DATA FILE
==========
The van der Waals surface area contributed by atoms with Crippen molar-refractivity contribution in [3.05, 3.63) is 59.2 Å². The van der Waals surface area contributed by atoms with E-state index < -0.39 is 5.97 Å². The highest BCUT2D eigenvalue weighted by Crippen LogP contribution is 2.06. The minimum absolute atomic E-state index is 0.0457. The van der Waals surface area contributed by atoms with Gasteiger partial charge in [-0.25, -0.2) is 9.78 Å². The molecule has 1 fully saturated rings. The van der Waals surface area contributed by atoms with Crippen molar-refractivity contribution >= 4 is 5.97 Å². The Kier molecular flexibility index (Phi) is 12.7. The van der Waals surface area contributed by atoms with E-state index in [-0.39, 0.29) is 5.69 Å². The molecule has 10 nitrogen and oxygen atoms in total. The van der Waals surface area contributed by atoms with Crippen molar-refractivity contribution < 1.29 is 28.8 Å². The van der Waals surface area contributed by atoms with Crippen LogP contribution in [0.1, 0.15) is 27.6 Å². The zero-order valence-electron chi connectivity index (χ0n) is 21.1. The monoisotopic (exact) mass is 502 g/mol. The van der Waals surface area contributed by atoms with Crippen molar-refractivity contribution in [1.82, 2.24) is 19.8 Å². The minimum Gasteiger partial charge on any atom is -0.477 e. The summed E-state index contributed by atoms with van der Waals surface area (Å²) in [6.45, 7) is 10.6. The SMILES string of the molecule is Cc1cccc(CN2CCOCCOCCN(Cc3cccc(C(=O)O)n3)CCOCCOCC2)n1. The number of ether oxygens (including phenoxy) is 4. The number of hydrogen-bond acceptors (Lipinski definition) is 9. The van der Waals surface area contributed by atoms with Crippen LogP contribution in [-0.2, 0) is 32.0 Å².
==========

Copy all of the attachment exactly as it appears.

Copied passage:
The van der Waals surface area contributed by atoms with Crippen molar-refractivity contribution in [3.05, 3.63) is 59.2 Å². The van der Waals surface area contributed by atoms with E-state index < -0.39 is 5.97 Å². The highest BCUT2D eigenvalue weighted by Crippen LogP contribution is 2.06. The minimum absolute atomic E-state index is 0.0457. The van der Waals surface area contributed by atoms with Gasteiger partial charge in [-0.25, -0.2) is 9.78 Å². The molecule has 1 fully saturated rings. The van der Waals surface area contributed by atoms with Crippen molar-refractivity contribution >= 4 is 5.97 Å². The Kier molecular flexibility index (Phi) is 12.7. The van der Waals surface area contributed by atoms with E-state index in [-0.39, 0.29) is 5.69 Å². The molecule has 10 nitrogen and oxygen atoms in total. The van der Waals surface area contributed by atoms with Crippen molar-refractivity contribution < 1.29 is 28.8 Å². The van der Waals surface area contributed by atoms with Crippen LogP contribution in [0.1, 0.15) is 27.6 Å². The zero-order valence-electron chi connectivity index (χ0n) is 21.1. The monoisotopic (exact) mass is 502 g/mol. The van der Waals surface area contributed by atoms with Crippen molar-refractivity contribution in [1.82, 2.24) is 19.8 Å². The minimum Gasteiger partial charge on any atom is -0.477 e. The summed E-state index contributed by atoms with van der Waals surface area (Å²) in [6.45, 7) is 10.6. The SMILES string of the molecule is Cc1cccc(CN2CCOCCOCCN(Cc3cccc(C(=O)O)n3)CCOCCOCC2)n1. The number of ether oxygens (including phenoxy) is 4. The number of hydrogen-bond acceptors (Lipinski definition) is 9. The van der Waals surface area contributed by atoms with Crippen LogP contribution in [-0.2, 0) is 32.0 Å².